A lawsuit filed more than four years ago against property-management company Valstock Management for its practices in two Chinatown buildings reached an agreement with eight tenants, and Community Tenants Association (CTA), to stop some of its management practices and pay residents $618,000 for damages suffered.
“It was an incredibly long road,” Winnie Kao, senior counsel at the Asian Law Caucus, said on Monday in an interview, “It was only after all these years of contentious litigation and mistrial and other kinds of efforts made that the parties finally were able to have more serious negotiations and the settlement was finally able to be reached.”
Ever since Valstock took over the two buildings, at 1350 Stockton St., and 371 Broadway, tenants have complained that the living environment has felt hostile, as if Valstock were trying to push out the low-income, Chinese-speaking immigrants who live in the single-room-occupancy hotels.
Known as SROs, these rent-controlled buildings have small rooms and shared bathrooms and kitchens. But most of the tenants have lived there for years. When Valstock came in, things began to change.
When Ruizhao Wu received a late notice from Valstock, it was in English. He couldn’t understand a word of it.
When he got a three-day eviction notice shortly afterward, he realized the previous one was probably reminding him to pay his rent. At nearly 70, however, his memory is not what it used to be.
He went to pay the rent. But the management company refused to accept it and wanted him out.
“I’ve been living in this place for nearly five years, and it never happened before,” said Wu, who was a caregiver before retiring.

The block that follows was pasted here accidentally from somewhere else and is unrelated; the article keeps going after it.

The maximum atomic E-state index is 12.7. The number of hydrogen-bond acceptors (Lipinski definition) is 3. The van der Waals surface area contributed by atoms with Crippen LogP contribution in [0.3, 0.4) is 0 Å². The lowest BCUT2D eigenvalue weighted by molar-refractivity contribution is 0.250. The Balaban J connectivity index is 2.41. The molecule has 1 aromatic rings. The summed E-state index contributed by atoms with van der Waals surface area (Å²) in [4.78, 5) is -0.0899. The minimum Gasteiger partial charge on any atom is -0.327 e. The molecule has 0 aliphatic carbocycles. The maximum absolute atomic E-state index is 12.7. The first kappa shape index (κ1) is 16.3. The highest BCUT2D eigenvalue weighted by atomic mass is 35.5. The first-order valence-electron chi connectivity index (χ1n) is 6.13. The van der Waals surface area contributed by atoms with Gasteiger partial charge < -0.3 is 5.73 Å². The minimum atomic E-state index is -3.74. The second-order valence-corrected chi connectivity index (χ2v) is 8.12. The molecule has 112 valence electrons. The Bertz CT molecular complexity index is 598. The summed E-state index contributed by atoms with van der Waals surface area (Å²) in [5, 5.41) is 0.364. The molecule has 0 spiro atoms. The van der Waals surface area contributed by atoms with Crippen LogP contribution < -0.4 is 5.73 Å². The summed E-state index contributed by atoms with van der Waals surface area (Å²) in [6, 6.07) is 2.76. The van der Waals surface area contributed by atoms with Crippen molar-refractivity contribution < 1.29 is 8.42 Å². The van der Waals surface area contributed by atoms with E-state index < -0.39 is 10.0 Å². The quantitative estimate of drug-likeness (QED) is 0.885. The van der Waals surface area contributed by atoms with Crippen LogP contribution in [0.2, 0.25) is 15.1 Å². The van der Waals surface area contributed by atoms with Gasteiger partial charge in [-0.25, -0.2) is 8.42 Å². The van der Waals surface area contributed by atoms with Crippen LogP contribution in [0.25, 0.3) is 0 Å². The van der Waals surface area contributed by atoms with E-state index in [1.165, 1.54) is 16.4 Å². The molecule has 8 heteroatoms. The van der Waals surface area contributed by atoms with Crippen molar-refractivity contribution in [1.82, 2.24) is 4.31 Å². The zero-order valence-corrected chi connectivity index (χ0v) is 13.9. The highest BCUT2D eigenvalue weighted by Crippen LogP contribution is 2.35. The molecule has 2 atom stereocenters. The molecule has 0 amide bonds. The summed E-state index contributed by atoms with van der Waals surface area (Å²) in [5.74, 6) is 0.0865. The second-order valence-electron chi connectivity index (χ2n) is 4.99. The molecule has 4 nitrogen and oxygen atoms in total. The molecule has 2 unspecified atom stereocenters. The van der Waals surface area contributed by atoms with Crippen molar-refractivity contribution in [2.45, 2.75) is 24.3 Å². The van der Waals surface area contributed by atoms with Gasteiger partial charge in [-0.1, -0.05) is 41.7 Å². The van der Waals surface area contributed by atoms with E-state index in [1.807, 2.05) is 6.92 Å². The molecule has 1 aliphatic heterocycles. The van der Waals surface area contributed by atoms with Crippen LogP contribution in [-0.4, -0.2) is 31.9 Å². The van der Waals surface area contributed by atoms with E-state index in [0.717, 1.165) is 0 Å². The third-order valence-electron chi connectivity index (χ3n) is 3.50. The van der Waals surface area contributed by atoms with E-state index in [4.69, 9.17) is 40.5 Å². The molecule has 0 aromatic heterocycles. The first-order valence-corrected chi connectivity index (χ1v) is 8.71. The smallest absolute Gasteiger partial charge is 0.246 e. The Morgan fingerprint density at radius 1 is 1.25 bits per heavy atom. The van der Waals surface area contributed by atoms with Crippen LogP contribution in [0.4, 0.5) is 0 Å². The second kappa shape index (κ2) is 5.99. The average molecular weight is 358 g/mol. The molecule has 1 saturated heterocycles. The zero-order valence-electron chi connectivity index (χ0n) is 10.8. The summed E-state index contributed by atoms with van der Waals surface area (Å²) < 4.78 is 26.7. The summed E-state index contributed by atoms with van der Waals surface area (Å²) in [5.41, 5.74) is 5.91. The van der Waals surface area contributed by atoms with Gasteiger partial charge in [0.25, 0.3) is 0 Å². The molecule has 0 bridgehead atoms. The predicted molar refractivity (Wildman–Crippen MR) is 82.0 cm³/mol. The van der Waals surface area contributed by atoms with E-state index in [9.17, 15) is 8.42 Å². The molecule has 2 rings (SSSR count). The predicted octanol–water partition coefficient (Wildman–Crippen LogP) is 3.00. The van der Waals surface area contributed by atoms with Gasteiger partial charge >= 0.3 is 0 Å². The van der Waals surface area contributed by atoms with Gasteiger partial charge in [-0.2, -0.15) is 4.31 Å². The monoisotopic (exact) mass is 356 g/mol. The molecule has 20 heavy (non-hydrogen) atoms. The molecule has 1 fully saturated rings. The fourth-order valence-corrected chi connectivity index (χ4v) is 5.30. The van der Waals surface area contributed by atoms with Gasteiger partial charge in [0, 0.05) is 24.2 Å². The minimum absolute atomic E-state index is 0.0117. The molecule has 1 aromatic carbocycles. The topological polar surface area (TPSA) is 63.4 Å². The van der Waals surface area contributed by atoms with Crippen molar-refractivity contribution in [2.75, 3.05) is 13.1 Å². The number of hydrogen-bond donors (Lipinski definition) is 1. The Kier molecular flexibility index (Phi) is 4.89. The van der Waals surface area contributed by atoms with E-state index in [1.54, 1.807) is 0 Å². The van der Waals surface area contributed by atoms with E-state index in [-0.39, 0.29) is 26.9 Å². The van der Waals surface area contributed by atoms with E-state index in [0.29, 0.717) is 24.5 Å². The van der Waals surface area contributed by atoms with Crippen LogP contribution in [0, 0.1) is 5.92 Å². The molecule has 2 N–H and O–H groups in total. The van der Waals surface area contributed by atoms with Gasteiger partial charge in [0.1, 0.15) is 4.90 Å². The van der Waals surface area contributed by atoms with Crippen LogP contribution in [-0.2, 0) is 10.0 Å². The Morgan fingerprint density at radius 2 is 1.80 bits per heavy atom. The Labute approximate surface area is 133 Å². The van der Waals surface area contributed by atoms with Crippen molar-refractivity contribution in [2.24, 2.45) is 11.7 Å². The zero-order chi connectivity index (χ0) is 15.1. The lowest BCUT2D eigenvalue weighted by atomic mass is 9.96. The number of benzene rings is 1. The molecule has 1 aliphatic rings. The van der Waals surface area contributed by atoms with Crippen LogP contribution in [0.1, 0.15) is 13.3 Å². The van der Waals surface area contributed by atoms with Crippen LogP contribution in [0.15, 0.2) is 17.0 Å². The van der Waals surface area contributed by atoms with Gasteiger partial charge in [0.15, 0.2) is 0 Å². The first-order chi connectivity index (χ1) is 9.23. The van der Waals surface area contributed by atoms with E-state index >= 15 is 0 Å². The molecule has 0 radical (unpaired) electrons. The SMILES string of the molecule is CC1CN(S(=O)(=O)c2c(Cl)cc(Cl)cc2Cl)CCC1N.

Wu was not the only resident who experienced such harassment.
In November, 2017, more than 100 tenants showed up to a protest organized by Community Tenants Association. Several community organizations issued Valstock a demand letter, but Valstock failed to respond or change its practices. Half a year later, the tenants sued.
Shao Yan Chen, a 76-year-old resident living with his wife, said their 8-by-10-foot room was what they could afford. The couple has shared bathrooms and a kitchen with 50 other households on their floor for 13 years.
“It has also been important for us to live in Chinatown, where we can go about our lives in a community that understands us, and where we feel more at home,” said Chen.
Instead, tenants began to feel that Valstock was working to drive Chinese immigrants away.
Residents said they found laundry they hung out to dry in dumpsters. The managers installed surveillance cameras in the hallways and kitchens, and started including pictures of tenants in posted notices for supposed rule infractions. Fines began; a tenant who left their shoes outside in the hallway near their room could be fined $200.
Even worse, a 12-minute timer was set up outside of the shower room. Some seniors need their partners to stand outside and press the button to get the water back when it’s cut off suddenly.
The management company refused to explain any of the rules in Chinese. The only line in Chinese was to tell tenants to see a lawyer if they did not understand.
“We were scared we were going to be pushed out. The community showed up to rally with us, but the harassment didn’t stop. I don’t think the landlord thought we would stand up, but we did. I’m proud we spoke out, and that the building practices are being corrected moving forward,” said Chen, who was one of seven original plaintiffs.
Advancing Justice, together with Legal Assistance to the Elderly and Ropes & Gray, said the landmark settlement sends a strong message: That landlords who fail to respect low-income residents will be held accountable.
Valstock Management replied that they have no comment at this time.
I’m glad to hear that the vulnerable folks are being helped. Long time residents should really be protected.